The Minister for Communications, Climate Action and Environment announced yesterday that he has secured government approval to draw up an all of government plan to make Ireland a leader in responding to climate change. The Minister also announced that Ireland would have to recommence the purchase of greenhouse gas emissions allowances and renewable credits.
Minister Bruton said: “Ireland had agreed to reduce greenhouse gas emissions by 20% below 2005 levels. While Ireland has jointly the most demanding targets (the EU average is 10%), Ireland is far off course. Current projections suggest that we might achieve a 1% reduction, meaning we would be 95% off target. During the recession, when output in the economy collapsed, Ireland was meeting its climate change targets. However, it is clear that we were only meeting our climate targets in those years because of the huge fall in output. Once economic growth resumed, the growth in carbon resumed with it, highlighting the very significant structual issues which still exist within the economy in terms of reliance on carbon.
“Ireland will need to purchase compliance in order to meet the 2020 targets. While this cost is currently estimated to be between €6m-€13m, depending on the cost of carbon at that time, the cost to Ireland is less because we can offset the years where we produced less carbon than targetted, with the years where we are now producing more. This cost estimate is in addition to the costs already incurred from previous purchases and agreements entered into by the State, amounting to some €120m in total since 2007. However, from 2020 onwards the cost of not meeting our climate commitments will grow very significantly, and result in the displacement of productive investment from Ireland with the associated low carbon economic opportunities. Being a leader in responding to climate change means acting now, stretching ourselves and seizing the enterprise opportunities in a low carbon economy, including the new circular and bioeconomies. Being a follower means the final costs of adjustment are much higher and opportunities much lower or completely lost.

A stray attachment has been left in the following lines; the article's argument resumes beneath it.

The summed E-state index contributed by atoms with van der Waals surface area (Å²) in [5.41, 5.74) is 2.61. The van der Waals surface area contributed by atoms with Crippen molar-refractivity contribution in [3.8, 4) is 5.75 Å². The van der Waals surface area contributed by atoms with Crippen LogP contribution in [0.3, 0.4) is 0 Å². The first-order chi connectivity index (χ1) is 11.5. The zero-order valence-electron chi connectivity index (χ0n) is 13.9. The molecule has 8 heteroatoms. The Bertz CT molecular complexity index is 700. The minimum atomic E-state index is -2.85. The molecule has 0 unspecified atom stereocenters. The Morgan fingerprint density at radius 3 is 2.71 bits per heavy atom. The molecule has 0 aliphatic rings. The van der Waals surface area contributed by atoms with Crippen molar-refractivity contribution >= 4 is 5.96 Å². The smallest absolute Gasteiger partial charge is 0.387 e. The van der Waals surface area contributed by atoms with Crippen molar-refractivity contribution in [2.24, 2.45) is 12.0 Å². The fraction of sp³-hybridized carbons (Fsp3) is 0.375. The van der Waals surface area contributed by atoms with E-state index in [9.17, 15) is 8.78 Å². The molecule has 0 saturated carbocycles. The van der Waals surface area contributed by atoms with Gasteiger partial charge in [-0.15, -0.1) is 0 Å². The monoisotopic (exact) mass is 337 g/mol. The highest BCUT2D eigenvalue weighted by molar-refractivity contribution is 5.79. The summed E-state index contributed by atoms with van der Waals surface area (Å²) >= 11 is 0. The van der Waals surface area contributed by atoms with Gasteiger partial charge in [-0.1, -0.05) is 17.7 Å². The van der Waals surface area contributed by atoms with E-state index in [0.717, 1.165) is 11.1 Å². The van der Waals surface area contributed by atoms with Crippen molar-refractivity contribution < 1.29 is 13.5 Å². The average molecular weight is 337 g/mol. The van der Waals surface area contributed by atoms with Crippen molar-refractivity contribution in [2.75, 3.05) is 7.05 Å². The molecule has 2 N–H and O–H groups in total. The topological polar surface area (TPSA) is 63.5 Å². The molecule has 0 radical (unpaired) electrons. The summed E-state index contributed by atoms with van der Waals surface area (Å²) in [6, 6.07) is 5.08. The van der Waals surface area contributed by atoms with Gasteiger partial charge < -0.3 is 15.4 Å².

“In terms of renewable energy, analysis published by the Sustainable Energy Authority of Ireland in November 2017 projects that we will achieve between 12.7% and 13.9% of our 16% renewable energy target by 2020. In the worst case scenario of a four percentage point shortfall, the cost of purchasing renewable credits could be in the range €90m or significantly more. However, the actual outcome and associated cost is likely to be lower than the minimum of this monetary range. It has never been more clear that we need to make a step change across government. I have now secured government approval to develop an all of government plan which will set out the actions which must be taken in every government department and body. The central ambition of this plan will be to make Ireland a leader in responding to climate change. I will be seeking to work with colleagues across government to develop new initiatives across electricity, transport, heat, as well as a range of other sectors. The focus will be on implementation. We will identify actions with clear timelines and the steps needed to get there, and assign clear lines of responsibility for delivery.”
“Increasing carbon taxes will have a strong role to play and I believe that we need to set a trajectory for increasing carbon taxes between now and 2030. It is important that people have this certainty. I welcome the comments by Eamon Ryan in the Dáil today that each party should sign up to such a trajetory. This would give people certainty in deciding on the types of purchases to make in the coming years, regardless of the shape of the government.”